I grew up on a small island in the middle of New York City.

Roosevelt Island is…

I grew up on a small island in the middle of New York City.

Roosevelt Island is like the Oreo filling between Manhattan and Queens.

It’s 2.5 miles long and smack-dab in the middle of the East River.

You can’t miss it.

Yet, if you ask any New Yorker, they’ve probably never heard of it.

You mean Randall‘s Island?
No, that’s where the concerts are.

You mean Governors Island?
No, that’s the Coast Guard Island.

You mean Rikers island?
No, that’s the prison.

🚡The one with the Tram.

It’s also the one with …

» Ruins of a smallpox hospital.

» The FDR memorial.

» Cornell Tech’s futuristic campus.

» An old, haunted farmhouse.

» The free red bus

» Cherry blossoms every April(ish)

» Amazing skyline views at every step

I’ve traveled the world — Roosevelt Island is still the place I most want to go back to.

Roosevelt Island is my happy place.

It’s home — even though I haven’t lived there in 13 years.

When you walk the outer rim of the island, it feels like The City is a world away.

I have so many timeless memories from every inch of that walk.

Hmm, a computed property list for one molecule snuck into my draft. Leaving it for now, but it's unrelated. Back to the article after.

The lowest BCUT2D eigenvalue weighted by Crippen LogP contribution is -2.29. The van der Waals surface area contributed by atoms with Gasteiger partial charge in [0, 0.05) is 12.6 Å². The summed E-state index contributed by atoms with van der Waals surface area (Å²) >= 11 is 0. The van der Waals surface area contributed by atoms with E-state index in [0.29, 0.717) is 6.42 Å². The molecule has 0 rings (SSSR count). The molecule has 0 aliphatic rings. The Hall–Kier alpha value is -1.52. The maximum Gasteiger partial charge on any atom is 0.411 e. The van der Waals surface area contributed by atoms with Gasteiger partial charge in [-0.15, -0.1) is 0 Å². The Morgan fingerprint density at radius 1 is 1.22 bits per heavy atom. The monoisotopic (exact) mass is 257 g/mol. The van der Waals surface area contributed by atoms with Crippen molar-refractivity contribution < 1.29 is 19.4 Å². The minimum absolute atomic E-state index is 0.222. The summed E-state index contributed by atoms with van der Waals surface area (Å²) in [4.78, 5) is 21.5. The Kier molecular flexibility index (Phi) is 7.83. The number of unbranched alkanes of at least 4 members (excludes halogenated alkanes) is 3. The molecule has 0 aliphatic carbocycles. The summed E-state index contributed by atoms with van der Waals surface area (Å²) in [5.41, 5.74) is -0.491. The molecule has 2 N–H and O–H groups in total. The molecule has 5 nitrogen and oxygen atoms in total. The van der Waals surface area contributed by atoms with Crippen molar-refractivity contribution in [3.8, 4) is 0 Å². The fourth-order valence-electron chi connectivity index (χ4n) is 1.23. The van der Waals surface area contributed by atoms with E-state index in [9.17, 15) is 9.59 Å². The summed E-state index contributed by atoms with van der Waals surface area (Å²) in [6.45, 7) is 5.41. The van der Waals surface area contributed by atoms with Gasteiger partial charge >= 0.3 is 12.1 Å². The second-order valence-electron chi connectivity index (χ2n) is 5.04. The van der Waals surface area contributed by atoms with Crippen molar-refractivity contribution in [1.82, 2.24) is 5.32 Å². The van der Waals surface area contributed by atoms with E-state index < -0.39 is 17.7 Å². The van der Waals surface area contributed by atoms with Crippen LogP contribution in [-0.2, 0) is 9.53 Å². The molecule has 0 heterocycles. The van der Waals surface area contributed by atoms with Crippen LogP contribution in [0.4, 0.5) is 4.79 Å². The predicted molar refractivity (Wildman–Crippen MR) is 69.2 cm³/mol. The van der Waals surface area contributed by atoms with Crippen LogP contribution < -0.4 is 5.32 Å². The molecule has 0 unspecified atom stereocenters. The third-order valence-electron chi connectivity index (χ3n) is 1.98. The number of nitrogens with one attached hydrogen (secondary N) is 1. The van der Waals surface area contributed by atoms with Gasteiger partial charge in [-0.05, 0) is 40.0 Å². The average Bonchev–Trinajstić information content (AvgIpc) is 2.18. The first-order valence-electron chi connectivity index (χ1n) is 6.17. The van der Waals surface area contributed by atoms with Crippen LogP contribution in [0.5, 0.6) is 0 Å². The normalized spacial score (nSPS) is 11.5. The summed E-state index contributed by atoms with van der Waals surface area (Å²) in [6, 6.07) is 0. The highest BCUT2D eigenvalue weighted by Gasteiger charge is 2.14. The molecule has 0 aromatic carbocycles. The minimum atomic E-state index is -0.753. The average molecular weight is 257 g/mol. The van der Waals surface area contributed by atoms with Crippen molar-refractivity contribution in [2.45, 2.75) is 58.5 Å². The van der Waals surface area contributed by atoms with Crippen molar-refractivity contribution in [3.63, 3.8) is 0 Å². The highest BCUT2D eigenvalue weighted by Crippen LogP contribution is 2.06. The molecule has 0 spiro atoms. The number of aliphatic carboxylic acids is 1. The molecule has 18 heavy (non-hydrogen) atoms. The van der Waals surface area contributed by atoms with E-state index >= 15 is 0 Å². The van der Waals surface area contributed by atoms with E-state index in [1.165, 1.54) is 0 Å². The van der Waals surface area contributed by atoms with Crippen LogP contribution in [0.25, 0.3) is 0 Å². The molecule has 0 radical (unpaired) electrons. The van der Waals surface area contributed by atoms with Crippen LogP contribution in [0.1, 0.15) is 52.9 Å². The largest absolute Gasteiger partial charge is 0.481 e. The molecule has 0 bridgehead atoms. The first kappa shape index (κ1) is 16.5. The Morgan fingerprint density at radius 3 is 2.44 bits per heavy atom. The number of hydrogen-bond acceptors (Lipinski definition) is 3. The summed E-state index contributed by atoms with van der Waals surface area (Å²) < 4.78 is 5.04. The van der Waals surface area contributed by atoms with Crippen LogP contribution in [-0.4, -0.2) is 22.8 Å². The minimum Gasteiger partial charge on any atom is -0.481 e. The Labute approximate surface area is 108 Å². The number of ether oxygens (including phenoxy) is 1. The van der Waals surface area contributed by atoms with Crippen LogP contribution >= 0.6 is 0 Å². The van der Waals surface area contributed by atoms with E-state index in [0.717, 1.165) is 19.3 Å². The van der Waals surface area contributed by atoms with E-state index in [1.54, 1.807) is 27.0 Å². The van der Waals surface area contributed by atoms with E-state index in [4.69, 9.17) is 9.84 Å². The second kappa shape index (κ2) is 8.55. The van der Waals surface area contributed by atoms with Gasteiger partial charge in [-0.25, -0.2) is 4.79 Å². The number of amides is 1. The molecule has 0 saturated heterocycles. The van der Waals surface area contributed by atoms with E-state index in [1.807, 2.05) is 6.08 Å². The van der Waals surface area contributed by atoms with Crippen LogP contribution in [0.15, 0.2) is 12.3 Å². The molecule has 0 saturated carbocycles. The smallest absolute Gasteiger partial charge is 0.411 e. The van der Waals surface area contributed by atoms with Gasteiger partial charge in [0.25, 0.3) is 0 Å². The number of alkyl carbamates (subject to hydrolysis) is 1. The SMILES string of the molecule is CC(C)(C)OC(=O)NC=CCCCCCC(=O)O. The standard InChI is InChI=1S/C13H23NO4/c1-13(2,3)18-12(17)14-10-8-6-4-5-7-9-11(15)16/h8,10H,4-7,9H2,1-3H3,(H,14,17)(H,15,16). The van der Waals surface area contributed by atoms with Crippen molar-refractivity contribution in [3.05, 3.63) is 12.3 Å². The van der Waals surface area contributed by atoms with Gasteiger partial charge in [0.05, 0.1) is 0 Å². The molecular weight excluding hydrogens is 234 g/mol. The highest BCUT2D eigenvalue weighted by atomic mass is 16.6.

So many conversations and shenanigans with so many amazing friends over the years.


In the 1980s, the island was mostly grass, trees, parks, and nature.

There were only four buildings, one street, a free red bus, and a narrow drawbridge to let cars on and off.

You needed a pass to park on the street. These large, colorful pieces of paper could be obtained from a booth near the bridge when you entered the island … or, from the public safety office.

You couldn’t have dogs because they didn’t want them pooping all over the place.

I got to ride an aerial cable car over the river to get to school every day.

Because of our proximity to the United Nations, we had countless dignitaries (and their kids) living on the Island.

On the southern tip, a tall, green, wooden fence blocked off a collection of dilapidated ruins. It was very easy to climb around the fence and explore the other side.

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